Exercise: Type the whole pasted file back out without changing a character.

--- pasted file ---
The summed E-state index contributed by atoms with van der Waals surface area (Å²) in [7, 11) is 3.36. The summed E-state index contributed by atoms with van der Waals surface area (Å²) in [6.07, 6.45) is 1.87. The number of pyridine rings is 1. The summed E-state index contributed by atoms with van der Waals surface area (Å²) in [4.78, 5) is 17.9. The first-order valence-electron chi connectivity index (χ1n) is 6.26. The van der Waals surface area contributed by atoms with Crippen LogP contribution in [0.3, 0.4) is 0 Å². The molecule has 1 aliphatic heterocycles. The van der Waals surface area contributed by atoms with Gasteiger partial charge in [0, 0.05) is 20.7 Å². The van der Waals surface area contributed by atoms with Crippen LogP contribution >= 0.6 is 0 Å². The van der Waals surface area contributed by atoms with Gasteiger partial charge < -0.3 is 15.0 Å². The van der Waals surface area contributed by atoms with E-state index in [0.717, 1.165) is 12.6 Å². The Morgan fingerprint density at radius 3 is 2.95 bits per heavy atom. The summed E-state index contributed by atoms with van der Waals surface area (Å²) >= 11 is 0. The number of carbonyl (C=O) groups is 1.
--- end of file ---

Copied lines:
The summed E-state index contributed by atoms with van der Waals surface area (Å²) in [7, 11) is 3.36. The summed E-state index contributed by atoms with van der Waals surface area (Å²) in [6.07, 6.45) is 1.87. The number of pyridine rings is 1. The summed E-state index contributed by atoms with van der Waals surface area (Å²) in [4.78, 5) is 17.9. The first-order valence-electron chi connectivity index (χ1n) is 6.26. The van der Waals surface area contributed by atoms with Crippen LogP contribution in [0.3, 0.4) is 0 Å². The molecule has 1 aliphatic heterocycles. The van der Waals surface area contributed by atoms with Gasteiger partial charge in [0, 0.05) is 20.7 Å². The van der Waals surface area contributed by atoms with Crippen LogP contribution >= 0.6 is 0 Å². The van der Waals surface area contributed by atoms with Gasteiger partial charge < -0.3 is 15.0 Å². The van der Waals surface area contributed by atoms with E-state index in [0.717, 1.165) is 12.6 Å². The Morgan fingerprint density at radius 3 is 2.95 bits per heavy atom. The summed E-state index contributed by atoms with van der Waals surface area (Å²) >= 11 is 0. The number of carbonyl (C=O) groups is 1.